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The Fire Bombing Raid Over Tokyo 10 April 1945;100,000 Dead

Updated on April 11, 2020
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A senior air warrior, graduate from the Staff College and a PG in military studies. He is qualified to write on war and allied matters.


When I woke up in the morning today I found a video sent by Jaggi Vasudev popularly called Sadhguru. He is an Indian Yogi who is involved in various activities including yoga, spirituality, and Hinduism. Sadhguru reminded people that today is 10 April and on this very day the American had carried out a massive inhuman bombing of Tokyo during World War II. He went on to add that as per the theory of Karma in Hinduism such a barbaric act is balanced by God and nature.

I have studied the 10th April raid of the United States Air Force over Tokyo and I find no justification for it. This campaign was also studied by us at the Staff College when we were getting ready to appear for our post-graduation in military studies.

President Roosevelt in 1938 had admonished all powers in Europe not to bomb civilian areas and follow a code of conduct in war. He forgot all about this when he approved orders to bomb Tokyo.

Early in the morning of 10th April, as the Japanese slept in their low-rise, wooden homes, the first bombers over Tokyo appeared and started five sets of marking fires, to identify the targets for the main bomber force. Between 1:30 a.m. and 3:00 a.m., the main force of American B-29s unleashed 500,000 M-69 bombs, each one clustered in groups of 38 and weighing six pounds. The clusters would separate during their descent and small parachutes would carry each bomblet to the ground.

Tokyo aflame
Tokyo aflame

The Raid

Once President Roosevelt had approved the bombing, the bombers began to leave their bases on Saipan, Tinian, and Guam on 9th April for the seven-hour, 1,500-mile flight to Japan. The plane used was the B-29, an engineering marvel at that time.

The B-29 had originally been conceived to strike at Nazi Germany direct from the continental US in the event of Britain being occupied by the Wehrmacht. The B-29 -- with its ability to fly for long duration and carry heavy bombloads was ideal for taking the war to the Japanese homeland.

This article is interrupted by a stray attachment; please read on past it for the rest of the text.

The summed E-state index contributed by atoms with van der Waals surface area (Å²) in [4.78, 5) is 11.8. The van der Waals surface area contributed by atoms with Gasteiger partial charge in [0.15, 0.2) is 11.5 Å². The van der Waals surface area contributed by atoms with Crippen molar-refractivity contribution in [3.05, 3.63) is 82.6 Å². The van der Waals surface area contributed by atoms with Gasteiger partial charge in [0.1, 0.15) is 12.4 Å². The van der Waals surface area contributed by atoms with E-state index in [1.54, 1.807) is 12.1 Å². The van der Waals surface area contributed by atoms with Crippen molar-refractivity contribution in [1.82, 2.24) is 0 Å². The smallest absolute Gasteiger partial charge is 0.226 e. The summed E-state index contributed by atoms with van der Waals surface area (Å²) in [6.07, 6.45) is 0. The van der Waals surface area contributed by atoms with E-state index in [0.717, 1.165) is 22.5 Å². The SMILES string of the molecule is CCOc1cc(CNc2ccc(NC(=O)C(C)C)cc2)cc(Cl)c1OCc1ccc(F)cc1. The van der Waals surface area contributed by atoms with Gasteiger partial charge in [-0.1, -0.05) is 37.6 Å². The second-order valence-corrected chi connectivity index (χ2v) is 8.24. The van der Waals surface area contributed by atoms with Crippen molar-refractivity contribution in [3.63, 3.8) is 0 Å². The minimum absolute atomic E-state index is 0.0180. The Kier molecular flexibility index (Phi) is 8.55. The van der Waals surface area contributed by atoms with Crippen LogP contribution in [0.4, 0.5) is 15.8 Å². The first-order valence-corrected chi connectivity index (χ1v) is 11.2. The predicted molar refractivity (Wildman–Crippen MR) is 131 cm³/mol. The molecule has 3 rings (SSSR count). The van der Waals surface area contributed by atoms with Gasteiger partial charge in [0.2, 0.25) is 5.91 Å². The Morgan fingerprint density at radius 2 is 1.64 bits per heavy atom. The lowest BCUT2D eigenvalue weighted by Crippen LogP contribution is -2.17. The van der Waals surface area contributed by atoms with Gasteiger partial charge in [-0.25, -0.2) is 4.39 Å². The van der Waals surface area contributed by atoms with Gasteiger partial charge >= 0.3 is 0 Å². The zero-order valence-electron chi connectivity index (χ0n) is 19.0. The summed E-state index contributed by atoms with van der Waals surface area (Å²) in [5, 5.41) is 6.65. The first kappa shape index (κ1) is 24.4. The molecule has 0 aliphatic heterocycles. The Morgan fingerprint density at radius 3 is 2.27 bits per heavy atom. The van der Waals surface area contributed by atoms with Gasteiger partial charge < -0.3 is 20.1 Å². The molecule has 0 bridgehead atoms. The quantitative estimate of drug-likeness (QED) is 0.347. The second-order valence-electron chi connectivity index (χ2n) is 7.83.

After the marking raid, the main bomber fleet emerged. Between 1:30 a.m. and 3:00 a.m., the main force of American B-29s dropped 500,000 M-69 bombs, each one clustered in groups of 38 and weighing six pounds.

The USAAF used over 300 B-29 for this raid. As per records available more than 100,000 Japanese people were killed almost all civilians. A figure of one million injured would be a conservative estimate.

The bombs created an inferno that reduced an area of 15.8 square miles to ash. The human toll that night exceeded that of the atomic bombings of Hiroshima and Nagasaki later that year, where the initial blasts killed about 70,000 people and 46,000 people respectively.

While the Allied bombing of Dresden in Germany in February generated a debate but the 75th anniversary of this raid has gone largely unremembered. The Americans would not like to be reminded of this attack and obviously, there is no mention of this in the American press.

At that time the Americans gloating over the success of the firebombing raid and they selected 10 more cities for similar treatment. This continued till August 1945 when President Truman authorized the use of the atomic bomb on Japan.

The commander of the US strategic air force was General Curtis Le May. Later he acknowledged the sheer brutality of the bombing. He was a hard realist and stated that if the USA had lost the war, he would have been tried as a war criminal. LeMay was hailed as a hero, awarded numerous medals and later promoted as full general to command the US Strategic Air Command.

Aerial view
Aerial view

Last Word

Important questions of ethics and propriety come up once this raid is discussed. The matter came up in the war crimes tribunal in Tokyo. The Indian jurist on the panel Vinod Rai Pal gave a dissenting judgment. He clearly stated that he found the Japanese leadership 'not guilty' of crimes against humanity or waging war. In his lengthy dissenting judgment he brought out that this tribunal was not representative of any form of justice as it did not include the war crimes committed by the American Generals like the atomic bombing and firebombing of Japan on civilian targets.

I will add one last word before closing. The chief of the directing staff a Brigadier who was leading the discussion on the sand model made a cryptic comment and asked all of us to think about it. He mentioned that would the Americans have used the atomic bomb on Germany if the war had continued for a few more months?

Now we have reams of evidence available that the Americans knowing Japan was defeated wanted to laboratory test their weapon in a real-life situation and they chose Japan for it.

Lord Krishna in his divine message in the Bhagavad-Gita states that everyone will have to bear the consequences of his karma action. Hindu Scriptures point out that war is a profession but at the same time it does not involve killing defenseless people.


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